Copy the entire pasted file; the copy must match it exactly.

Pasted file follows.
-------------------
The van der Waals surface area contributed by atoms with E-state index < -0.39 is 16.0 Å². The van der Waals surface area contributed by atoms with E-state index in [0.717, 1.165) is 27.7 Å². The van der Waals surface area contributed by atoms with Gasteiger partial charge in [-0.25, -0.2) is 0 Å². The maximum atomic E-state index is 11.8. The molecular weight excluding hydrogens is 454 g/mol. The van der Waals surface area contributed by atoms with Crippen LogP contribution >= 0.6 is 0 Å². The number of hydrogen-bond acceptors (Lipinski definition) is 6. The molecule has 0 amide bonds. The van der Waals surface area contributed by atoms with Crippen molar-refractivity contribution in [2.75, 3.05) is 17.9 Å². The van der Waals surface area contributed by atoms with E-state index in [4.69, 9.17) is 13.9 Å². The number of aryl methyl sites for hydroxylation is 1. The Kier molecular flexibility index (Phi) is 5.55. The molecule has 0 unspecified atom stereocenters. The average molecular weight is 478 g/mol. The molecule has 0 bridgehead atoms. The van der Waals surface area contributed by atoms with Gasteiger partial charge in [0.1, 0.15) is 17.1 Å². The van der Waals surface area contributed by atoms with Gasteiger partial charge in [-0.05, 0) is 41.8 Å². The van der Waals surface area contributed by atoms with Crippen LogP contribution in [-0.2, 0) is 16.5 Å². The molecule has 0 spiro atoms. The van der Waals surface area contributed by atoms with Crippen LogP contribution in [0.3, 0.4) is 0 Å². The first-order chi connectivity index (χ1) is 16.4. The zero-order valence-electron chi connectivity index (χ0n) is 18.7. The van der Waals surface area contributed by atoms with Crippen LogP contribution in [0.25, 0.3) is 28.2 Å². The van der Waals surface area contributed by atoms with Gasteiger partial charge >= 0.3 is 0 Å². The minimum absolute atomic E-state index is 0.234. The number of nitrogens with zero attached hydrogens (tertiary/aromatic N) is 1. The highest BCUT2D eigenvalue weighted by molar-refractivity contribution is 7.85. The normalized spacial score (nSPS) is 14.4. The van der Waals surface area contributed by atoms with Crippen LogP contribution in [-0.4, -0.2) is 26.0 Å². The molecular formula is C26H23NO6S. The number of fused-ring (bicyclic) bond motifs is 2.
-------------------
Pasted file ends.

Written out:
The van der Waals surface area contributed by atoms with E-state index < -0.39 is 16.0 Å². The van der Waals surface area contributed by atoms with E-state index in [0.717, 1.165) is 27.7 Å². The van der Waals surface area contributed by atoms with Gasteiger partial charge in [-0.25, -0.2) is 0 Å². The maximum atomic E-state index is 11.8. The molecular weight excluding hydrogens is 454 g/mol. The van der Waals surface area contributed by atoms with Crippen LogP contribution >= 0.6 is 0 Å². The number of hydrogen-bond acceptors (Lipinski definition) is 6. The molecule has 0 amide bonds. The van der Waals surface area contributed by atoms with Crippen molar-refractivity contribution in [2.75, 3.05) is 17.9 Å². The van der Waals surface area contributed by atoms with E-state index in [4.69, 9.17) is 13.9 Å². The number of aryl methyl sites for hydroxylation is 1. The Kier molecular flexibility index (Phi) is 5.55. The molecule has 0 unspecified atom stereocenters. The average molecular weight is 478 g/mol. The molecule has 0 bridgehead atoms. The van der Waals surface area contributed by atoms with Gasteiger partial charge in [0.1, 0.15) is 17.1 Å². The van der Waals surface area contributed by atoms with Gasteiger partial charge in [-0.05, 0) is 41.8 Å². The van der Waals surface area contributed by atoms with Crippen LogP contribution in [-0.2, 0) is 16.5 Å². The molecule has 0 spiro atoms. The van der Waals surface area contributed by atoms with Crippen LogP contribution in [0.3, 0.4) is 0 Å². The first-order chi connectivity index (χ1) is 16.4. The zero-order valence-electron chi connectivity index (χ0n) is 18.7. The van der Waals surface area contributed by atoms with Crippen LogP contribution in [0.25, 0.3) is 28.2 Å². The van der Waals surface area contributed by atoms with Gasteiger partial charge >= 0.3 is 0 Å². The minimum absolute atomic E-state index is 0.234. The number of nitrogens with zero attached hydrogens (tertiary/aromatic N) is 1. The highest BCUT2D eigenvalue weighted by molar-refractivity contribution is 7.85. The normalized spacial score (nSPS) is 14.4. The van der Waals surface area contributed by atoms with Crippen LogP contribution in [-0.4, -0.2) is 26.0 Å². The molecular formula is C26H23NO6S. The number of fused-ring (bicyclic) bond motifs is 2.